Sonys CAPTCHA tests store characters in plain text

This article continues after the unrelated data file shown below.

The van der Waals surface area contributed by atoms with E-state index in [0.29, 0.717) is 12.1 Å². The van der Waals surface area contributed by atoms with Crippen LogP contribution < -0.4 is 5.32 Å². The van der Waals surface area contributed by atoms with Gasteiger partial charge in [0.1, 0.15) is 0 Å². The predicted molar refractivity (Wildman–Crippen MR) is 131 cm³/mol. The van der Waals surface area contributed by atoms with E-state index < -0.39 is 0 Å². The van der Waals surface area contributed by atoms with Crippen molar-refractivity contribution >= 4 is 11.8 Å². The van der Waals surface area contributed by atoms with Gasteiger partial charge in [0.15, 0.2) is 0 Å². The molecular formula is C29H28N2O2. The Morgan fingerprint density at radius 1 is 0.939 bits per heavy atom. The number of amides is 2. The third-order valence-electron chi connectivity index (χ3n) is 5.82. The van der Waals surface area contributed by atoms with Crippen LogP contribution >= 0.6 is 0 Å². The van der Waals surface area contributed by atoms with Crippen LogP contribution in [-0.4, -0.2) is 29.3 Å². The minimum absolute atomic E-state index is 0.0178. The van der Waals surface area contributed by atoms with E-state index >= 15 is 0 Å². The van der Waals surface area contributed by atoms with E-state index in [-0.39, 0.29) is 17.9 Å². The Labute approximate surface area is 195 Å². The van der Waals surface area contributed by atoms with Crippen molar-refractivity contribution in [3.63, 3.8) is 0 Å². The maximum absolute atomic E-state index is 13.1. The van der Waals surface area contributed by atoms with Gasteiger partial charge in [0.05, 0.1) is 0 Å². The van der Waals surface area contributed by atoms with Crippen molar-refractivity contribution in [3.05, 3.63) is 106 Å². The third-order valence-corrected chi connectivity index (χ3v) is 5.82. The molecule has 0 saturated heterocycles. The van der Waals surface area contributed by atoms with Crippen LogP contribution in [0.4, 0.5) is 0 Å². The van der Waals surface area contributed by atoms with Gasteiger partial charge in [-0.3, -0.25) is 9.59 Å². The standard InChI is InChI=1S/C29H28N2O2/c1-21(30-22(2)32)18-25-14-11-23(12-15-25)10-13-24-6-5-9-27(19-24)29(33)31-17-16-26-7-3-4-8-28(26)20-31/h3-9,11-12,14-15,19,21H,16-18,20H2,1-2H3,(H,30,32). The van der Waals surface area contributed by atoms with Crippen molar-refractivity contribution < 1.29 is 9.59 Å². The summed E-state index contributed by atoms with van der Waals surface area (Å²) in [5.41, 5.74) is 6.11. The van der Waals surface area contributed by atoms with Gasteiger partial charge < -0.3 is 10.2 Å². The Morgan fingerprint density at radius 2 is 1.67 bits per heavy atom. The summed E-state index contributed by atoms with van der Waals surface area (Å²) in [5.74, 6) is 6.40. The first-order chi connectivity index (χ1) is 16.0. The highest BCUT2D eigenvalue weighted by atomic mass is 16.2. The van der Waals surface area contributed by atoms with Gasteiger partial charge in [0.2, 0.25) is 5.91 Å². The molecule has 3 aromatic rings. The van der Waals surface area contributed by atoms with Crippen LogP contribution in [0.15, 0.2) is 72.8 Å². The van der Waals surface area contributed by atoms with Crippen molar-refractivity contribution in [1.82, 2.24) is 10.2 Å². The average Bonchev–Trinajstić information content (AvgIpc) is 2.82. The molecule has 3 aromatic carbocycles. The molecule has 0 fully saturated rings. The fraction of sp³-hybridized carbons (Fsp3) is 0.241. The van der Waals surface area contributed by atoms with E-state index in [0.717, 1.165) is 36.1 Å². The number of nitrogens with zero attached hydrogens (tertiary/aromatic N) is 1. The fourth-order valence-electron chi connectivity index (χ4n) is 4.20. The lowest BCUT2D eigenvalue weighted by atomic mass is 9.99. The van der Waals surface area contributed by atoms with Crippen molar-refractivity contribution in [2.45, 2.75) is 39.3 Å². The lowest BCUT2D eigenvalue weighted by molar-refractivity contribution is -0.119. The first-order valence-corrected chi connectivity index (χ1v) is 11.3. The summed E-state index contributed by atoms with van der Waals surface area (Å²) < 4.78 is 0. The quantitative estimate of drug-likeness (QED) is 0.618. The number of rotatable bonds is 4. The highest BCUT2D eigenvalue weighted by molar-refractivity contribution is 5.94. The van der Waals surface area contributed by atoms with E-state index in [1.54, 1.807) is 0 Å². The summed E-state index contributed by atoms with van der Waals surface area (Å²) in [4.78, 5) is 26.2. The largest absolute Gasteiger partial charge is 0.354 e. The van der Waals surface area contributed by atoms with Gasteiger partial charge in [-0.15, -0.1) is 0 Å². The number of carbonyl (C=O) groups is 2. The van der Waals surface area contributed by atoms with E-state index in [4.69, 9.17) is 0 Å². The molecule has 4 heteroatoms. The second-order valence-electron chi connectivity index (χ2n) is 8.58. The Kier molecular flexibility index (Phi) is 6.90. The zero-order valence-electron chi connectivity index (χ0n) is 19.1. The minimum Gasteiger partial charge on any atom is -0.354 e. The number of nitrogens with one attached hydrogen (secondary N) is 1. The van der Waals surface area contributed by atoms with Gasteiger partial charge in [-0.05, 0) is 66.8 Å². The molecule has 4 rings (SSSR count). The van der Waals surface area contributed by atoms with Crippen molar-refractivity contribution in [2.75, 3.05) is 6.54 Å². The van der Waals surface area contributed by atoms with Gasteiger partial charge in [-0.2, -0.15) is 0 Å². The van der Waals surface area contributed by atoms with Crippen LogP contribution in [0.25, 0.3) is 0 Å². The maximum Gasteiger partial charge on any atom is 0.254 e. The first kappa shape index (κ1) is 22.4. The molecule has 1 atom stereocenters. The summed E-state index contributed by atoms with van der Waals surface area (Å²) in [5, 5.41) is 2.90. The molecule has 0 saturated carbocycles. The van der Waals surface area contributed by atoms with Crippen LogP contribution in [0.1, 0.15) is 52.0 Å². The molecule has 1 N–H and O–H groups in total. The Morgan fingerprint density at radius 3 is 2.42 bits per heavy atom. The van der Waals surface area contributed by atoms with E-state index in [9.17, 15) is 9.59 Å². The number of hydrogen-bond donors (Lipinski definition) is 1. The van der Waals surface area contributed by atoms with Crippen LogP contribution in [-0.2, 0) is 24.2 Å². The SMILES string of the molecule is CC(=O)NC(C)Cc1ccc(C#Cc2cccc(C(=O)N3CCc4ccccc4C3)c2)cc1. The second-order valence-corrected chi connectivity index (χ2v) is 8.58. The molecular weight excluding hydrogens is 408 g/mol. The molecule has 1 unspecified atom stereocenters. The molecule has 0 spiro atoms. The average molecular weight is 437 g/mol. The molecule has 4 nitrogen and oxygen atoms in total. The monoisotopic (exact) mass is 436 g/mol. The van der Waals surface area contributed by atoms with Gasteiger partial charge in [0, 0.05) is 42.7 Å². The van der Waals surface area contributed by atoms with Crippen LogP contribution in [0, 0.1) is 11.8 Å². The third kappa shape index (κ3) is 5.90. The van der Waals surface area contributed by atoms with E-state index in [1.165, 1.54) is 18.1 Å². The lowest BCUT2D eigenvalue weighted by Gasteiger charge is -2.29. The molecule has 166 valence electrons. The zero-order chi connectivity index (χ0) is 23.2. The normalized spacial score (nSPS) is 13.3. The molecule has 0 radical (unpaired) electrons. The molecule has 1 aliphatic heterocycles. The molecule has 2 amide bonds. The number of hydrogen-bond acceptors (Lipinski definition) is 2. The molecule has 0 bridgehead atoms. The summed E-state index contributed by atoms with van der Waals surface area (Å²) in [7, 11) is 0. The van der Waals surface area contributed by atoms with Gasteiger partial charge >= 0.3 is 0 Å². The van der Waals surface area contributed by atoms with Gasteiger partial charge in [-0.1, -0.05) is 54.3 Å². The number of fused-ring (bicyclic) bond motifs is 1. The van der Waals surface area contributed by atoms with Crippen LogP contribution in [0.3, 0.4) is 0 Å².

first_imgThe whole point of a CAPTCHA is to obfuscate letters and numbers so only a human can infer what they really are. That human’s input is compared to an encrypted or hidden hash that verifies whether the characters were correctly typed or not. If they weren’t, then access to the desired information or service is blocked.It’s a simple system, but one that works well enough that most websites use them in some form. However, Sony decided do away with the whole encrypting or hiding of the hash entirely, and stores the CAPTCHA characters in plain text, accessible through the page’s source.AdChoices广告Over at Google+, Andrew Hintz found that a simple regex was all that was required to reveal the characters in the CAPTCHAs on Sony’s pages. Not only does this render them completely useless in weeding out bots, but it also puts whatever data is behind the CAPTCHA at risk if the other information required to get past it is somehow made available.It’s unlikely that a CAPTCHA is used to protect sensitive information, but it does show us that Sony may not have completely reformed its somewhat lax attitude towards online security. Hintz is familiar with CAPTCHAs, and how they tend to be more of an annoyance for their users than a useful security tool. He’s written CAPTCHA breakers that reverse the most common image filters used to obscure characters.What’s sad in this case is that one of those applications isn’t even required to get past the CAPTCHAs Sony uses on its site. All you have to do is right-click and look at the page source, and then dig just below the surface. Even worse, the JavaScript used to display and verify the CAPTCHA is well commented. This would normally be a great thing – every developer should comment his or her code – but in this case the comments reveal how the function is generating the CAPTCHA, perfect information for programming a bot to harvest the characters and input them.Read more at Google+last_img read more